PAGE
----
There are a lot of historical fiction books available particularly covering the world wars, and with fewer people around having experienced these wars first hand, the need for good historical books is more vital than ever. Michael Morpurgo, Morris Gleitzman’s Once series, John Boyne The Boy in the Striped Pyjamas, classics such as Carrie’s War and Goodnight Mister Tom are all amazing stories, but really better suited for older readers.
However one day in 2014 (marking the centenary of World War One), a new book landed on our desk at work, Where the Poppies Now Grow, it marked a new style of historical fiction, this is poetry and illustration combined to tell the story of the war from the point of view of two young friends. simple, clear and completely breathtaking. During the Sheffield Children’s Book Awards last year, this book was read out loud by children and it was the most beautiful and goose pimply thing I’ve ever listened to.
Since then, the writing team behind this wonderful book have released two more amazing titles for this series The Christmas Truce and now, their latest book Flo of the Somme which is the focus of this review. The team behind this innovative set of books is Hilary Robinson (author) and Martin Impey.
Flo of the Somme focuses on the animal life savers who bravely risked their own lives during World War One to save others. Military dogs were used in World War One in a variety of roles. These included sentry dogs, scout dogs, casualty dogs, explosive dogs, ratters and mascot dogs. Flo is a casualty dog, running out into the field to get aid to fallen soldiers. These dogs were quite literally life savers. They would track and find victims, with aid packs on their backs, which the wounded soldiers could use to treat themselves. Or in cases of more serious injuries, they would sit with the soldiers and keep them company until either help arrived or they passed away. It is the very best evidence that dogs have always been man’s’ best friend.
Flo of the Somme is centred around Flo, but you learn about other animals that helped at this time and the illustrations are so detailed and wonderful that you see so much more than this.
Flo of the Somme is written by Hilary Robinson in the same style as their previous books. That is, it is a poem, that is gradually built up and developed over the pages, revealing more and more of the story. It is just so beautiful and makes the story that much more touching and emotional to read. Each page repeats the previous page’s lines, with an additional new line. This emphasises the words that are repeated, in particular the very last line of the poem, which is repeated on every single page and is the most poignant of all – “A mercy dog that saved lives”. On each read the emotional impact of that sentence was more pronounced.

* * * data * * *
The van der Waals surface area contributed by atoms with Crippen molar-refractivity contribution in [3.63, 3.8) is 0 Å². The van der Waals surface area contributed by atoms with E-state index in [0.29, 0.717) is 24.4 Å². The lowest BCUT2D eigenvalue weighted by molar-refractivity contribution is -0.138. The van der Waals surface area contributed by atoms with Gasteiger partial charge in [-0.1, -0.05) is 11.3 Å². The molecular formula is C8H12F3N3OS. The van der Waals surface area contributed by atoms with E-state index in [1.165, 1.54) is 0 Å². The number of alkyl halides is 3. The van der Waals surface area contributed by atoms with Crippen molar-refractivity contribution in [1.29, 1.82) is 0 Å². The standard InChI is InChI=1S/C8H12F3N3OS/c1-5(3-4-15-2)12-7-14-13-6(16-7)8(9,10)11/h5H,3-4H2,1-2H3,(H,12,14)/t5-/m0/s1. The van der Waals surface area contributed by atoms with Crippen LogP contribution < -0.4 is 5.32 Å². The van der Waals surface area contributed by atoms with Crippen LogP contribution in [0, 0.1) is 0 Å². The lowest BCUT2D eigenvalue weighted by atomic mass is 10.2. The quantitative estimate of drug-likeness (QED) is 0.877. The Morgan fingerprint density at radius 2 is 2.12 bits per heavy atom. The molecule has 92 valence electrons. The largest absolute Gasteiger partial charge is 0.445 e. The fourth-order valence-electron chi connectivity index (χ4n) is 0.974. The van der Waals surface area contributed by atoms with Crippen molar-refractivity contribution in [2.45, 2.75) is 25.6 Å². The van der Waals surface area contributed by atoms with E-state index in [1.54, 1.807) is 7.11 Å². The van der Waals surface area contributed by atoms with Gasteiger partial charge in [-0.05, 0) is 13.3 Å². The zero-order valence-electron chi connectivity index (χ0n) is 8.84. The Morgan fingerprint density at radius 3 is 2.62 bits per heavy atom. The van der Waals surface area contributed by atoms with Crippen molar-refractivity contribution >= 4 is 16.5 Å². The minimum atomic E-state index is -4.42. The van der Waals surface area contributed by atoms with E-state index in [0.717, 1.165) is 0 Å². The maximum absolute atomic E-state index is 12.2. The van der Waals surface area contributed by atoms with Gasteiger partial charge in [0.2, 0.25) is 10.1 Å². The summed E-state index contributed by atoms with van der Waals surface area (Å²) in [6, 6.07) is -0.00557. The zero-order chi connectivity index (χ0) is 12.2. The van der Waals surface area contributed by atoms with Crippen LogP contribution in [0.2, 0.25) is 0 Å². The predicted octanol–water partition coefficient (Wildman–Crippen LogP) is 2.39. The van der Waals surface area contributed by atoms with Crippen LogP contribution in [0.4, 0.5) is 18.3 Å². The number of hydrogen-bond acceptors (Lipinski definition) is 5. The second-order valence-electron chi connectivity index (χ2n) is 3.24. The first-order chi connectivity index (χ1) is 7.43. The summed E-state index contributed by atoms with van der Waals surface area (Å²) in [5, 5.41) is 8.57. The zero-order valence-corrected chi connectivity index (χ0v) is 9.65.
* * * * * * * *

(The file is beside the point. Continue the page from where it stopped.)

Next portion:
steadily and surely, you hear about the bravery of Flo as she rushes across war ground to rescue a soldier. This book, like the others, is emotional and eye opening to read. What I love about it is that, although it focuses on the horrors that we know took place during WW1, it has a positive feel. It is about comradeship, friendship and loyalty,about overcoming fears to help others.
Martin Impey’s illustrations make this story even more moving. Each page reflects Hilary’s wonderful words so effectively, showing visually the words, but also adding so many extra little details. For instance I was not aware that over 138,000 Indian troops fought in Belgium and France during World War One and many of these soldiers were Sikhs. Over a quarter of them became casualties of the war. Of course this story is about Flo, but in the background you see the Sikh soldiers alongside their comrades. We also see the fighter planes, the nurses in the background, the other animals such as pigeons and donkeys and at the beginning of the book of course the friends and families of those that had to leave them. The detail is incredible. You could pour over this book all day. This is a great diving board for readers to jump off to discover and research more about this war.
At each end of the book is a map of the Somme showing how it was before the war and how it was after the war … as you can imagine very different. All of these extra additions give the story talking points reading with children and emotional impact. We can never truly understand what it was like to be involved in these wars, but this is a fantastic starting point.
The final page of Flo of the Somme focuses back on the dog, with one last image of his homecoming, you see that he is just a playful pet dog with a family, just like the soldiers who fought, they had no choice but to leave their simple lives and families and play their part, whatever it may have been.There is also a little page that tells us about the myriad of different animals that were involved in the war. I never knew so many varieties of animals were used, even glow worms!
The combination of poetry and illustration in Flo of the Somme make it hugely accessible for younger children to learn about the war without being too frightening for them. However, it would also be absolutely perfect for older children also as a starting point. I really think books like these really help us identify with what happened then and the people involved, Hilary and Martin have a way of making it feel very real and close to home.
I think every library and every school should hold this series of charming books by Hilary and Martin. They are exquisitely written and illustrated, and educate about a really important part of our history.
Hilary and Martin’s books are available now to buy from Hive Stores, at the following links, and other book shops.
Their new book Peace Lily, charting the contribution of women to the First World War will be released in October 2017.
Thank you for munching on this Book Monster review.
Lest we forget.